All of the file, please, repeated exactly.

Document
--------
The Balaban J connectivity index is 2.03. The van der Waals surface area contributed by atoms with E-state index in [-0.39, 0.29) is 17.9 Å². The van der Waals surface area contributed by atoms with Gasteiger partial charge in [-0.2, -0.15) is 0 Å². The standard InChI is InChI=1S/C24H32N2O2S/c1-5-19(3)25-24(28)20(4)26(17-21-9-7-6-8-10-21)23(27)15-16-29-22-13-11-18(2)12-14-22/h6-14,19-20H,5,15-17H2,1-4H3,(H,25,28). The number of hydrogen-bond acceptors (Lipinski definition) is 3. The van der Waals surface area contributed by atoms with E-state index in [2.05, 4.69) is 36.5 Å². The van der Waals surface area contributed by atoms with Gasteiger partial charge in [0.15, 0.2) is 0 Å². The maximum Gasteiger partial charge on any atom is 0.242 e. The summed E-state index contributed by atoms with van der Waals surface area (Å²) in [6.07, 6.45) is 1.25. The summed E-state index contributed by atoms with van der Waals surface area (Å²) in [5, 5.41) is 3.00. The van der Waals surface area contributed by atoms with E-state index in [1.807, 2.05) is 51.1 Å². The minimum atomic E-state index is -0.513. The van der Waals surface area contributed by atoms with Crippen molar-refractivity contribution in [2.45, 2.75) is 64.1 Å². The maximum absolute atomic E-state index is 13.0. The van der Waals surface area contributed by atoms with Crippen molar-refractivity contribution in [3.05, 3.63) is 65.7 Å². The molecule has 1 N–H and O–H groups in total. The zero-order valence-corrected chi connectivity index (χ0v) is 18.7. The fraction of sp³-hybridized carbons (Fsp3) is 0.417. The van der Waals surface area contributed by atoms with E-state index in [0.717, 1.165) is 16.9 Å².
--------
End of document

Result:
The Balaban J connectivity index is 2.03. The van der Waals surface area contributed by atoms with E-state index in [-0.39, 0.29) is 17.9 Å². The van der Waals surface area contributed by atoms with Gasteiger partial charge in [-0.2, -0.15) is 0 Å². The standard InChI is InChI=1S/C24H32N2O2S/c1-5-19(3)25-24(28)20(4)26(17-21-9-7-6-8-10-21)23(27)15-16-29-22-13-11-18(2)12-14-22/h6-14,19-20H,5,15-17H2,1-4H3,(H,25,28). The number of hydrogen-bond acceptors (Lipinski definition) is 3. The van der Waals surface area contributed by atoms with E-state index in [2.05, 4.69) is 36.5 Å². The van der Waals surface area contributed by atoms with Gasteiger partial charge in [0.15, 0.2) is 0 Å². The maximum Gasteiger partial charge on any atom is 0.242 e. The summed E-state index contributed by atoms with van der Waals surface area (Å²) in [6.07, 6.45) is 1.25. The summed E-state index contributed by atoms with van der Waals surface area (Å²) in [5, 5.41) is 3.00. The van der Waals surface area contributed by atoms with E-state index in [1.807, 2.05) is 51.1 Å². The minimum atomic E-state index is -0.513. The van der Waals surface area contributed by atoms with Crippen molar-refractivity contribution in [2.45, 2.75) is 64.1 Å². The maximum absolute atomic E-state index is 13.0. The van der Waals surface area contributed by atoms with Crippen molar-refractivity contribution in [3.05, 3.63) is 65.7 Å². The molecule has 1 N–H and O–H groups in total. The zero-order valence-corrected chi connectivity index (χ0v) is 18.7. The fraction of sp³-hybridized carbons (Fsp3) is 0.417. The van der Waals surface area contributed by atoms with E-state index in [0.717, 1.165) is 16.9 Å².